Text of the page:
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Emotional Signs of Caregiver Stress

Caregiving can take emotional toll
It's important to recognize the emotional signs of caregiver stress.

Find home care near you or your loved one:

"I'm so scared I'm not going to be able to get everything done. I can't believe no one will help me! It makes me so angry. I've never felt so alone and out of control before."

The emotional experiences involved with providing care can strain even the most capable person. The resulting feelings of anger, anxiety, sadness, isolation, exhaustion—and then guilt for having these feelings—can exact a heavy toll.

It's important to recognize the emotional signs of caregiver stress. Take a look at the following list and see if any apply to you:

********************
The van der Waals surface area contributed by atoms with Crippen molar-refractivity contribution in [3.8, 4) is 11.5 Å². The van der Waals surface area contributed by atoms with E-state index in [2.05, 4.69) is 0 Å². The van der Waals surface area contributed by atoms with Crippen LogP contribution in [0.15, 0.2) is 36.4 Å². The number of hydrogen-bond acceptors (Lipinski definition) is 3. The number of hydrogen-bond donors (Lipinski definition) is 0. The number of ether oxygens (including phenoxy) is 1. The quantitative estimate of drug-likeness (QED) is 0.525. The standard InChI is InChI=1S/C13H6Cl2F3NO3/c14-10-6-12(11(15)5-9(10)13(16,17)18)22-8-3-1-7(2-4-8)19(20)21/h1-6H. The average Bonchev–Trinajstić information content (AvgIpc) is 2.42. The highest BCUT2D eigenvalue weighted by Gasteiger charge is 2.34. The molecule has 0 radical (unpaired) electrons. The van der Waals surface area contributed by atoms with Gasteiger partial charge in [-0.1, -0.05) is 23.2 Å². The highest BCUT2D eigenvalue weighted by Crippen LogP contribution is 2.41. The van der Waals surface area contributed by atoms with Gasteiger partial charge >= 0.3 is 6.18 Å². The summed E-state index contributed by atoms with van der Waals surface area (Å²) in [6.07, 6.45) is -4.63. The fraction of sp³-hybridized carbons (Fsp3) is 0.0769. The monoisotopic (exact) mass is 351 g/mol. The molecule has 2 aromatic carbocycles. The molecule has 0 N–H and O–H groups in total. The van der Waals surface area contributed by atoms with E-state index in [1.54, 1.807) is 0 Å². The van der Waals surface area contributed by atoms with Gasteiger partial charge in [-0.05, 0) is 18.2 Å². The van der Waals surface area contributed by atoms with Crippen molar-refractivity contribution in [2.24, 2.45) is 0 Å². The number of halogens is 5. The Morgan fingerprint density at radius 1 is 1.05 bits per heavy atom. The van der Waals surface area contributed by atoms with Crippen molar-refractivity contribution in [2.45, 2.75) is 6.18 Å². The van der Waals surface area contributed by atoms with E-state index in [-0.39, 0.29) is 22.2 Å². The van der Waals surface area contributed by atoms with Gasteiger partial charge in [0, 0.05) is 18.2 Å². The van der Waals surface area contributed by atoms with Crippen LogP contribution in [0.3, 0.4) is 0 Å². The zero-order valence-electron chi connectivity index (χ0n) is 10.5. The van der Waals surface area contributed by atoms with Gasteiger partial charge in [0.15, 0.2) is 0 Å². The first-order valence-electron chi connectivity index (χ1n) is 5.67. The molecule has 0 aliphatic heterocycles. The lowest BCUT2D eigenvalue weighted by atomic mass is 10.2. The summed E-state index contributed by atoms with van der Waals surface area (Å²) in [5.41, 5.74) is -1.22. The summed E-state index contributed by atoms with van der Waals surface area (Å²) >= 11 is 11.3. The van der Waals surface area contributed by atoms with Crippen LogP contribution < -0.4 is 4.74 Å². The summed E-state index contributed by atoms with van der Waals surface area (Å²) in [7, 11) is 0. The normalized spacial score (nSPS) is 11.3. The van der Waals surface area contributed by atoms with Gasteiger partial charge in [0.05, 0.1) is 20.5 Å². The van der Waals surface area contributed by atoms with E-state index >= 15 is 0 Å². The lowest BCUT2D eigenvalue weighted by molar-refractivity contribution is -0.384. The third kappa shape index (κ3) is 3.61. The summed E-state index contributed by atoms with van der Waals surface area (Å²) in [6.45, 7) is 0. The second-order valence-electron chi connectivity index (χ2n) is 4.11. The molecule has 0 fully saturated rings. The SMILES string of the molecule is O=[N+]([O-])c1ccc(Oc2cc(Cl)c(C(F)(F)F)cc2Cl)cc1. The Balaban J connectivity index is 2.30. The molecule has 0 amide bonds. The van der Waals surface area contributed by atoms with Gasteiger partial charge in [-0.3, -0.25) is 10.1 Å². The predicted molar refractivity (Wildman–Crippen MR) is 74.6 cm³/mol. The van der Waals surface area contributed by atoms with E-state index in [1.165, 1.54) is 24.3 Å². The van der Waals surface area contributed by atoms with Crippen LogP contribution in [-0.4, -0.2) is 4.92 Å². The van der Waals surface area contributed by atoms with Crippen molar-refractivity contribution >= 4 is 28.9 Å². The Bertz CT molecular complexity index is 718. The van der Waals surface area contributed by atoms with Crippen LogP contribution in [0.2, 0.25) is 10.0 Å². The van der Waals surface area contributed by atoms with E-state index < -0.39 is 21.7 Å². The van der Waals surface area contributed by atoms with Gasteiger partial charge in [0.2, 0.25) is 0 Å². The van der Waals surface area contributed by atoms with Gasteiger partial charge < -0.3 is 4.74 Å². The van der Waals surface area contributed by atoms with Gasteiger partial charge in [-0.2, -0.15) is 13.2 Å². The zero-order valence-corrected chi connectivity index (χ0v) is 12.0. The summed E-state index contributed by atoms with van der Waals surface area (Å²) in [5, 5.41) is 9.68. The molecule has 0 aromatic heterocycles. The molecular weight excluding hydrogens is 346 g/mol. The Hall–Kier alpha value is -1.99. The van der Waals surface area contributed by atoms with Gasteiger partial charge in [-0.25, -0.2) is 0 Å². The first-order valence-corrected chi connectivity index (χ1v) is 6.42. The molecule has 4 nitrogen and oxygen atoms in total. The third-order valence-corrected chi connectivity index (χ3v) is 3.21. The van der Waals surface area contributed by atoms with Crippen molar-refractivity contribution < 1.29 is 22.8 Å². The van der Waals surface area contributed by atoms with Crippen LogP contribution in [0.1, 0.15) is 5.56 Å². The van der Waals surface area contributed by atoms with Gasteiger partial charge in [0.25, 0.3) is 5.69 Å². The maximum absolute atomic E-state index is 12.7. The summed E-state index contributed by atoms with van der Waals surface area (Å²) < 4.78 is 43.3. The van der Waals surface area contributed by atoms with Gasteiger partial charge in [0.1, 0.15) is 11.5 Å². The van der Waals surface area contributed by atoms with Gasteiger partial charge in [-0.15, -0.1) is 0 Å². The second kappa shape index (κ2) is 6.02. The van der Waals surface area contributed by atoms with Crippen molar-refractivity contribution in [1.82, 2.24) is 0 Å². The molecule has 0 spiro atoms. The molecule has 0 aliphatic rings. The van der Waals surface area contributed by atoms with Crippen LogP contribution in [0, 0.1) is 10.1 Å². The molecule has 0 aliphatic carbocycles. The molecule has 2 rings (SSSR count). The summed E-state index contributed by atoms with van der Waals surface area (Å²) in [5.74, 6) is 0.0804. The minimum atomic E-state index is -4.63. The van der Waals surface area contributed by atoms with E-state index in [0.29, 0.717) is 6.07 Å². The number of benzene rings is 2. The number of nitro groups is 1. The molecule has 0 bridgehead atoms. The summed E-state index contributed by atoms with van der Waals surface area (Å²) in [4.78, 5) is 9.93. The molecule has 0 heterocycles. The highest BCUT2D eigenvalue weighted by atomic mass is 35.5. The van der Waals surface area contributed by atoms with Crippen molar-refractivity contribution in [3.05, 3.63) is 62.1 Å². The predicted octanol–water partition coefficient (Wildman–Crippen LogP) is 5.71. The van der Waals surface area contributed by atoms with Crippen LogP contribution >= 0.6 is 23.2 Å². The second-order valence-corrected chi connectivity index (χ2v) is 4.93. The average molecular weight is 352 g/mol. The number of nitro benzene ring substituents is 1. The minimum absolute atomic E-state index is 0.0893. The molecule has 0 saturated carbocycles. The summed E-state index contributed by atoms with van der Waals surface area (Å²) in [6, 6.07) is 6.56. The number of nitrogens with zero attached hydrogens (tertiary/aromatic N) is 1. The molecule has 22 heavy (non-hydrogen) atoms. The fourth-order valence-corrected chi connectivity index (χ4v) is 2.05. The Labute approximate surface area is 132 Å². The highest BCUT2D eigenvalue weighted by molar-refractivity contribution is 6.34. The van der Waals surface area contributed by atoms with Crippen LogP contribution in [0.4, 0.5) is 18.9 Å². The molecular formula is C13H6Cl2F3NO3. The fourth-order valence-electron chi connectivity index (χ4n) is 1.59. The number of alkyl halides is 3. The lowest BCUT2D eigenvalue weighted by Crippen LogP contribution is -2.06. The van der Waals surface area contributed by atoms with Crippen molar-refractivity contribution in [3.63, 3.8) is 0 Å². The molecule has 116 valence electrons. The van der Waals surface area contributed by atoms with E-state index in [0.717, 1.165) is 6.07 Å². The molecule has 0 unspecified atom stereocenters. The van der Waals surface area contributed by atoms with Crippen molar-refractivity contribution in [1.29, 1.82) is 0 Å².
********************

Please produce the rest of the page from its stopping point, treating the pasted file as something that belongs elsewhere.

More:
• Anxiety
  • Depression
  • Moodiness/mood swings
  • Butterflies
  • Irritability, easily frustrated, road rage
  • Memory problems and lack of concentration
  • Feeling out of control
  • Increased substance abuse
  • Phobias
  • Argumentative
  • Feeling of isolation
  • Job dissatisfaction


Noticing the way stress affects you physically is sometimes easier than seeing how it is affecting you emotionally. You may want to think about how your spouse or children are reacting to you. If you're more grumpy than normal they may let you know or may just avoid you altogether.

Consider talking with a healthcare professional that can help you to evaluate your situation. Remember, it is not selfish to focus on your own needs and desires when you are a family caregiver. In fact, it is important that you take initiative with your own physical and emotional care, or else it could make you less useful to the person for whom you are caring.

Get more tips on learning to avoid and cope with caregiver stress.

Last revised: April 11, 2010